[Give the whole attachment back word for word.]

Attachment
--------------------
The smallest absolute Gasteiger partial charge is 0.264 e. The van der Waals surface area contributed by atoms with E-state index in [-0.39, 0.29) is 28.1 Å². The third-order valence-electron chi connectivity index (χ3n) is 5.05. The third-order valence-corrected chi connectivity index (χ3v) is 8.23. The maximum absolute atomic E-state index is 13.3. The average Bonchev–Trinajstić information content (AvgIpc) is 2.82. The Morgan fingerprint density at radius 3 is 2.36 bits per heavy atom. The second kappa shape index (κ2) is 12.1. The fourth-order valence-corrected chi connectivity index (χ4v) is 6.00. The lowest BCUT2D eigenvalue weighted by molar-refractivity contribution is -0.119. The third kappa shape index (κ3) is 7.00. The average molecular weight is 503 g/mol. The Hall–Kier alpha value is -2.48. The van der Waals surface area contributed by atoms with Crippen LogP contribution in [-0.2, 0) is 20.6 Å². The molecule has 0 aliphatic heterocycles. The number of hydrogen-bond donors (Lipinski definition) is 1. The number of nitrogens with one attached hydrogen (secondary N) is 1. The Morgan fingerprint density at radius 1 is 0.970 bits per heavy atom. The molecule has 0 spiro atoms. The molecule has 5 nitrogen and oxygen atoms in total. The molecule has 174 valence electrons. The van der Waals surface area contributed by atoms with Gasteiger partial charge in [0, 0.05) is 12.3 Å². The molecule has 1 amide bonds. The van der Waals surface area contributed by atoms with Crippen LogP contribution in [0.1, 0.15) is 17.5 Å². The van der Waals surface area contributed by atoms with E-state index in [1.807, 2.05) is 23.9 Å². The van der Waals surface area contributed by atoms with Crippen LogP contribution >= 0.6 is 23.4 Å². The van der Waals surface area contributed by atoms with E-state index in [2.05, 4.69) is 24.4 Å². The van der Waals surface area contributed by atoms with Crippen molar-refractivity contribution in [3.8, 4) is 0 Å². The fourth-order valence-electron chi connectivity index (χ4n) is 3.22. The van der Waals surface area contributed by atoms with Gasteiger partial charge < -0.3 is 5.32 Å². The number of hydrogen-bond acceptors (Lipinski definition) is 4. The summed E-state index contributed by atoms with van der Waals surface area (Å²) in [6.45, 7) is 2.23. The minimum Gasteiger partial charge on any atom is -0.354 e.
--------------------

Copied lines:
The smallest absolute Gasteiger partial charge is 0.264 e. The van der Waals surface area contributed by atoms with E-state index in [-0.39, 0.29) is 28.1 Å². The third-order valence-electron chi connectivity index (χ3n) is 5.05. The third-order valence-corrected chi connectivity index (χ3v) is 8.23. The maximum absolute atomic E-state index is 13.3. The average Bonchev–Trinajstić information content (AvgIpc) is 2.82. The Morgan fingerprint density at radius 3 is 2.36 bits per heavy atom. The second kappa shape index (κ2) is 12.1. The fourth-order valence-corrected chi connectivity index (χ4v) is 6.00. The lowest BCUT2D eigenvalue weighted by molar-refractivity contribution is -0.119. The third kappa shape index (κ3) is 7.00. The average molecular weight is 503 g/mol. The Hall–Kier alpha value is -2.48. The van der Waals surface area contributed by atoms with Crippen LogP contribution in [-0.2, 0) is 20.6 Å². The molecule has 0 aliphatic heterocycles. The number of hydrogen-bond donors (Lipinski definition) is 1. The number of nitrogens with one attached hydrogen (secondary N) is 1. The Morgan fingerprint density at radius 1 is 0.970 bits per heavy atom. The molecule has 0 spiro atoms. The molecule has 5 nitrogen and oxygen atoms in total. The molecule has 174 valence electrons. The van der Waals surface area contributed by atoms with Gasteiger partial charge in [0, 0.05) is 12.3 Å². The molecule has 1 amide bonds. The van der Waals surface area contributed by atoms with Crippen LogP contribution in [0.1, 0.15) is 17.5 Å². The van der Waals surface area contributed by atoms with E-state index in [1.807, 2.05) is 23.9 Å². The van der Waals surface area contributed by atoms with Crippen LogP contribution >= 0.6 is 23.4 Å². The van der Waals surface area contributed by atoms with E-state index in [2.05, 4.69) is 24.4 Å². The van der Waals surface area contributed by atoms with Crippen molar-refractivity contribution in [3.8, 4) is 0 Å². The fourth-order valence-electron chi connectivity index (χ4n) is 3.22. The van der Waals surface area contributed by atoms with Gasteiger partial charge < -0.3 is 5.32 Å². The number of hydrogen-bond acceptors (Lipinski definition) is 4. The summed E-state index contributed by atoms with van der Waals surface area (Å²) in [6.45, 7) is 2.23. The minimum Gasteiger partial charge on any atom is -0.354 e.